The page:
There was a lot to this. It wasn't some magical incantation that created fire. He had to learn to prepare the tinder–there was a spritish word, mithissela, for this that was finer than tinder, but no English equivalent. There was more to building a fire than merely stacking wood; it had to be designed to carry its own heat and flame throughout itself so that it would burn evenly. Of course, most important was learning to focus his own body heat into his hands, to warm them enough to ignite the mithissela. This he could not do at first; it took him most of the summer to learn to do it. He was tempted just to use his mind to heat it, but it seemed important to him to learn to do what sprites did, to be in every way he could an ordinary sprite first, and an extraordinary one second.
Gathering wood was a different matter. His mother now let him move out of her sight for moments here and there as they foraged, as long as he did not go too far. Now he started looking for larger animals to contact. These were still rare, and generally only seen in fleeting glimpses; but he managed to get a solid look at the mind of a deer, which he imagined might someday be useful (although he chose not to call any deer to himself).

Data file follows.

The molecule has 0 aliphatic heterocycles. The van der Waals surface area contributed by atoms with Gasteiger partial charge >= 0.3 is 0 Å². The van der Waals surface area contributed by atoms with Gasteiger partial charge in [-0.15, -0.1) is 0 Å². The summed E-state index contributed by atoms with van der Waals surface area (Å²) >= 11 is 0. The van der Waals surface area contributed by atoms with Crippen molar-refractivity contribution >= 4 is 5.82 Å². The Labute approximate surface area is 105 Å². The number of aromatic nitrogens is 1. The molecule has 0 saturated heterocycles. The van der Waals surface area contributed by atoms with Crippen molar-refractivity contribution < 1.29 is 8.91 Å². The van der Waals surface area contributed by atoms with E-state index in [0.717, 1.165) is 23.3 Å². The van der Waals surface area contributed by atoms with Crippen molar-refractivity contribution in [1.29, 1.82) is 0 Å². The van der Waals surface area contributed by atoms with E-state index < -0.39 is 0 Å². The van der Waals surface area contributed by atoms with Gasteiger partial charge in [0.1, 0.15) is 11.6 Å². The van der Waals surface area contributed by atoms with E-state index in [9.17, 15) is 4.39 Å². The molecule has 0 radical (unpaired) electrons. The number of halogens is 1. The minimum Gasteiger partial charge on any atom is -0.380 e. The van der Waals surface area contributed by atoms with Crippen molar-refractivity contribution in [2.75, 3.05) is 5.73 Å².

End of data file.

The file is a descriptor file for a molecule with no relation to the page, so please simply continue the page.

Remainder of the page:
Breaking the wood was challenging in itself. He did not have much weight to put into it, so he was forced to rely on his still limited strength. He realized that this would help build up his muscles (and thought that might be why they wanted him to do it, since he wasn't otherwise very good at it). But sometimes he could not break a particular stick no matter how much effort he put into it. He wondered about solutions for this, and eventually thought of one. The hardness of the stick, he reasoned, was because of its structure at the molecular level. He had already affected things at a molecular level–that was the best explanation for why his heating trick worked. Could he perhaps weaken the bonds in one specific place, such that it would give when he applied pressure? It was worth trying. It was so worth trying that even when he did not succeed the first time, he tried it again the next day, and again periodically over several weeks, until finally he was successful.